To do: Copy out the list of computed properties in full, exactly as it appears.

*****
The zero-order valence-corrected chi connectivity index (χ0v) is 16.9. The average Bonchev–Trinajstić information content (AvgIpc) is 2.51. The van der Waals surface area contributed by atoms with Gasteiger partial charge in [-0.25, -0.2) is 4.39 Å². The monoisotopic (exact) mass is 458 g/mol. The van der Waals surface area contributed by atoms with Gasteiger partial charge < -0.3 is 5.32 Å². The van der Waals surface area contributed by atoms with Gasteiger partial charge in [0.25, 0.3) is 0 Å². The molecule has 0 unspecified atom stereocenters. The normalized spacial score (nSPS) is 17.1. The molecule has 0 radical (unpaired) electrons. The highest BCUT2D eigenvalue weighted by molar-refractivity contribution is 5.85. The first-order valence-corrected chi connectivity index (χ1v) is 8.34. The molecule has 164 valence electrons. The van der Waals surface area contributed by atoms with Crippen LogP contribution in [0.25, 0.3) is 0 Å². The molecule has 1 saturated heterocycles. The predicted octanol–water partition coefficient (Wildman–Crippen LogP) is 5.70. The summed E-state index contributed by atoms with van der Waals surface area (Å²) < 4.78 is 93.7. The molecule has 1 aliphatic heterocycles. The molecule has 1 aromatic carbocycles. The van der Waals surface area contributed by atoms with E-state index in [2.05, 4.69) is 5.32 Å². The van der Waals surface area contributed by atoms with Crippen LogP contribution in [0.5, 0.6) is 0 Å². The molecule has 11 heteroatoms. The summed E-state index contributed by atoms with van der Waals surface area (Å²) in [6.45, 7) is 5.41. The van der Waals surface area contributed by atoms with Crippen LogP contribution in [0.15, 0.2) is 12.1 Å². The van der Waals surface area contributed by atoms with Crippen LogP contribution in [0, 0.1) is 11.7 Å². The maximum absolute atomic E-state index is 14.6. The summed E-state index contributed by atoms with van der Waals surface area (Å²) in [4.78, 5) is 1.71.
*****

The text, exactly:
The zero-order valence-corrected chi connectivity index (χ0v) is 16.9. The average Bonchev–Trinajstić information content (AvgIpc) is 2.51. The van der Waals surface area contributed by atoms with Gasteiger partial charge in [-0.25, -0.2) is 4.39 Å². The monoisotopic (exact) mass is 458 g/mol. The van der Waals surface area contributed by atoms with Gasteiger partial charge < -0.3 is 5.32 Å². The van der Waals surface area contributed by atoms with Gasteiger partial charge in [0.25, 0.3) is 0 Å². The molecule has 0 unspecified atom stereocenters. The normalized spacial score (nSPS) is 17.1. The molecule has 0 radical (unpaired) electrons. The highest BCUT2D eigenvalue weighted by molar-refractivity contribution is 5.85. The first-order valence-corrected chi connectivity index (χ1v) is 8.34. The molecule has 164 valence electrons. The van der Waals surface area contributed by atoms with Crippen LogP contribution in [0.25, 0.3) is 0 Å². The molecule has 1 saturated heterocycles. The predicted octanol–water partition coefficient (Wildman–Crippen LogP) is 5.70. The summed E-state index contributed by atoms with van der Waals surface area (Å²) < 4.78 is 93.7. The molecule has 1 aliphatic heterocycles. The molecule has 1 aromatic carbocycles. The van der Waals surface area contributed by atoms with E-state index in [2.05, 4.69) is 5.32 Å². The van der Waals surface area contributed by atoms with Crippen LogP contribution in [0.5, 0.6) is 0 Å². The molecule has 11 heteroatoms. The summed E-state index contributed by atoms with van der Waals surface area (Å²) in [6.45, 7) is 5.41. The van der Waals surface area contributed by atoms with Crippen LogP contribution in [0.15, 0.2) is 12.1 Å². The van der Waals surface area contributed by atoms with Crippen LogP contribution in [0, 0.1) is 11.7 Å². The maximum absolute atomic E-state index is 14.6. The summed E-state index contributed by atoms with van der Waals surface area (Å²) in [4.78, 5) is 1.71.